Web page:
Report shows growing interest in eDiscovery tools
March 22, 2012
With digital data making up a greater proportion of corporate workloads than ever before, courts are beginning to extend many of the same expectations of physical records management to electronic data storage. With that in mind, attorneys are displaying a growing interest in eDiscovery technologies which can facilitate faster, more cost-effective search and recovery efforts.
According to legal staffing analysts from Robert Half, 2011 saw a marked increased in the demand for eDiscovery software and services. Approximately one-quarter of corporate legal departments recently surveyed by Robert Half reported increased investment in eDiscovery ventures last year. Moving forward, one in three lawyers expect their teams to ramp up funding levels in the next two years.
The majority of these expenses will likely be attributed to establishing more reliable, robust data storage and recovery systems. Despite the increasing legal significance of eDiscovery requests, 22 percent of survey respondents indicated that they were "not at all convinced" that their teams could efficiently respond to litigious or regulatory inquiries for information on social media sites. An additional 15 percent expressed similar doubts regarding their ability to reproduce data stored in the cloud.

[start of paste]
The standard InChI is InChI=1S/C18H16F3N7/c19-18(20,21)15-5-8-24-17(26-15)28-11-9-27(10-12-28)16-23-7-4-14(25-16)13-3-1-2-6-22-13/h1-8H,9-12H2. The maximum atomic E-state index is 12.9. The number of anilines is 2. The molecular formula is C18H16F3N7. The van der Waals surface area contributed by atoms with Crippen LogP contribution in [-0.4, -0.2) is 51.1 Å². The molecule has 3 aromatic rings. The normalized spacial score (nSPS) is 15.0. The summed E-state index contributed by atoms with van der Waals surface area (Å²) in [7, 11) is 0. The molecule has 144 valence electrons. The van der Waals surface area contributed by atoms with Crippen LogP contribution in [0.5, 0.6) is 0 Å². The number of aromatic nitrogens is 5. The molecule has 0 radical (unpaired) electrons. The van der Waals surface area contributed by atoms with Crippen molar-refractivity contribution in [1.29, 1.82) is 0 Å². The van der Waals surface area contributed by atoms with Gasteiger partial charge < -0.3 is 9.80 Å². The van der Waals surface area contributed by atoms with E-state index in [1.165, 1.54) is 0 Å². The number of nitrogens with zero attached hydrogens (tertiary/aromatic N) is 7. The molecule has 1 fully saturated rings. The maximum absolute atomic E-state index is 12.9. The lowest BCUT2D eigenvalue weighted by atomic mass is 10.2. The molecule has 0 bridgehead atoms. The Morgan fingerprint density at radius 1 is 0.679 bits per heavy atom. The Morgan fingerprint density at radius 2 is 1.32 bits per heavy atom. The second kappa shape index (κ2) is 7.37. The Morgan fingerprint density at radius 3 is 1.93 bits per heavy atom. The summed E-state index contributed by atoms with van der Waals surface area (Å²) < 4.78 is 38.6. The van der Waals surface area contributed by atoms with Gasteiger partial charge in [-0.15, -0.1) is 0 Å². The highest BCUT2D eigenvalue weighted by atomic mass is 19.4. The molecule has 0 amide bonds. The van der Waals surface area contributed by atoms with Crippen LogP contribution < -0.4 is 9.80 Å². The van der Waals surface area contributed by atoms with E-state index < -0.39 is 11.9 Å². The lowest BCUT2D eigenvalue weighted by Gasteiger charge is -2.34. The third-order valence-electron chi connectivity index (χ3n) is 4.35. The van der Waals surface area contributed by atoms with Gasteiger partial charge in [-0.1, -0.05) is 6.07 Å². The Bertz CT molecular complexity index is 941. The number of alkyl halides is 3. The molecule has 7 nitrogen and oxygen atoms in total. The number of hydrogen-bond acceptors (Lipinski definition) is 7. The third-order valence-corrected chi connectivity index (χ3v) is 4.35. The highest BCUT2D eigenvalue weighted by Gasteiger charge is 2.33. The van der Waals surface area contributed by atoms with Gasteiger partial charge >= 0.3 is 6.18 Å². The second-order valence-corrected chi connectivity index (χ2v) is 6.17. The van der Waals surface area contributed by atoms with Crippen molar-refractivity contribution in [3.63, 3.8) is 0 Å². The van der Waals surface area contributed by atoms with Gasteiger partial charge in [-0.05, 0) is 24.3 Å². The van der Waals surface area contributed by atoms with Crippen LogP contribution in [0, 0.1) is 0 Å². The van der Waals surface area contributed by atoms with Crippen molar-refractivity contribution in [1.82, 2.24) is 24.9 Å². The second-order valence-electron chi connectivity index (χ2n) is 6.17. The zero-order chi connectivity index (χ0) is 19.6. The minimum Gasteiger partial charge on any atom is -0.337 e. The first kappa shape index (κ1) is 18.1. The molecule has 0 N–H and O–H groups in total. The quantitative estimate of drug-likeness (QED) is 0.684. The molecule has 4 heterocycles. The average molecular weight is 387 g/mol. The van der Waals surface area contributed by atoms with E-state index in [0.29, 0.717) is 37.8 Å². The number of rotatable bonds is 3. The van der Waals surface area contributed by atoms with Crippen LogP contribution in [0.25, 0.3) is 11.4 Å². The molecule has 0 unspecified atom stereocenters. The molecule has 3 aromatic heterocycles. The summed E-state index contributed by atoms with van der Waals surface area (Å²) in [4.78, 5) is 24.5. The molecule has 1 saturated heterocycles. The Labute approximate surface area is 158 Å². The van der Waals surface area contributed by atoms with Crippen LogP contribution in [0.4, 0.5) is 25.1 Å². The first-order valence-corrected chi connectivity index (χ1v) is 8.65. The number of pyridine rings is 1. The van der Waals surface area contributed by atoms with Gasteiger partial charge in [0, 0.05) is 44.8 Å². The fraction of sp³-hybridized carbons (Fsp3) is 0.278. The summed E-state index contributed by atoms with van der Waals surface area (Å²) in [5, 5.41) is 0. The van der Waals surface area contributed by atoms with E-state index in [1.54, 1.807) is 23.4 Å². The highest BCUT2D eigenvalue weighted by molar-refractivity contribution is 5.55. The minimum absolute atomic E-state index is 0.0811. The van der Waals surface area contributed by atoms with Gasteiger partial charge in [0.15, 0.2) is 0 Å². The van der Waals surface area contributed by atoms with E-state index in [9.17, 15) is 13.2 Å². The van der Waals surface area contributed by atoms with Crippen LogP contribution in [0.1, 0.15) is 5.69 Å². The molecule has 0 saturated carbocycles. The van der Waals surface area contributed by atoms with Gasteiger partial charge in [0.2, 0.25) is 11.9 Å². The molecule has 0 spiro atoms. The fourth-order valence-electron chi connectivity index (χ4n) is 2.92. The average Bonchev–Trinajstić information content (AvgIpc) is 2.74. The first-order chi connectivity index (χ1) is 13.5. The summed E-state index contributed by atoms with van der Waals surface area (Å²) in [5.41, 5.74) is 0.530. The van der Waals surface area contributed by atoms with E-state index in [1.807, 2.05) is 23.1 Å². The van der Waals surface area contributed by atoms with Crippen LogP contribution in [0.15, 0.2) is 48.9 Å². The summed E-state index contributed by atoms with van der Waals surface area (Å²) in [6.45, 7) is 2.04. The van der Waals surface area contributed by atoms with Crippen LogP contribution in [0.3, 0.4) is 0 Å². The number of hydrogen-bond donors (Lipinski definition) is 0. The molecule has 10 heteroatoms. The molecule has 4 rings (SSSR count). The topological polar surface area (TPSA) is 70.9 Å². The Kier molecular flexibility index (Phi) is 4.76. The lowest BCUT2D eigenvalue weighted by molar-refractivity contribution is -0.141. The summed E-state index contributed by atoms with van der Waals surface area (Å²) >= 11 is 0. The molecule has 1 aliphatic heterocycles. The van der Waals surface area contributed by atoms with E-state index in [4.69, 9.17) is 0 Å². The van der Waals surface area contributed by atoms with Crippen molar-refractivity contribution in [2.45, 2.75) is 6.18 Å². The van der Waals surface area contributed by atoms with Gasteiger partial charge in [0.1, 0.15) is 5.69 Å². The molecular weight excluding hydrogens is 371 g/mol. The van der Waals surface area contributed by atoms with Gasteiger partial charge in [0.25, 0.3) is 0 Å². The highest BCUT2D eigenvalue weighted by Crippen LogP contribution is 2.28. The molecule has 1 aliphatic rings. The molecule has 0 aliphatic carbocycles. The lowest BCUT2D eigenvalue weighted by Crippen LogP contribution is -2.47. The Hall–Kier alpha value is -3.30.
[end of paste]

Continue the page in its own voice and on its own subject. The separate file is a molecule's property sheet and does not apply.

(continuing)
"Attorneys should work with their IT teams to ensure that electronically-stored information, particularly on social media or cloud computing platforms, is accurate and defensible in court," Robert Half spokesman Charles Volkert explained. "Developing an efficient process to do this can be challenging, particularly when law firms and corporate law departments are already stretched thin."
As is often the case with complex business processes, eDiscovery practitioners can avoid unnecessary expenses by approaching a project with a well-crafted plan. With nearly 30 percent of respondents to the Robert Half survey reporting a lack of any standard operating procedure, it appears as though some companies may be better served by focusing more on strategy than merely technology.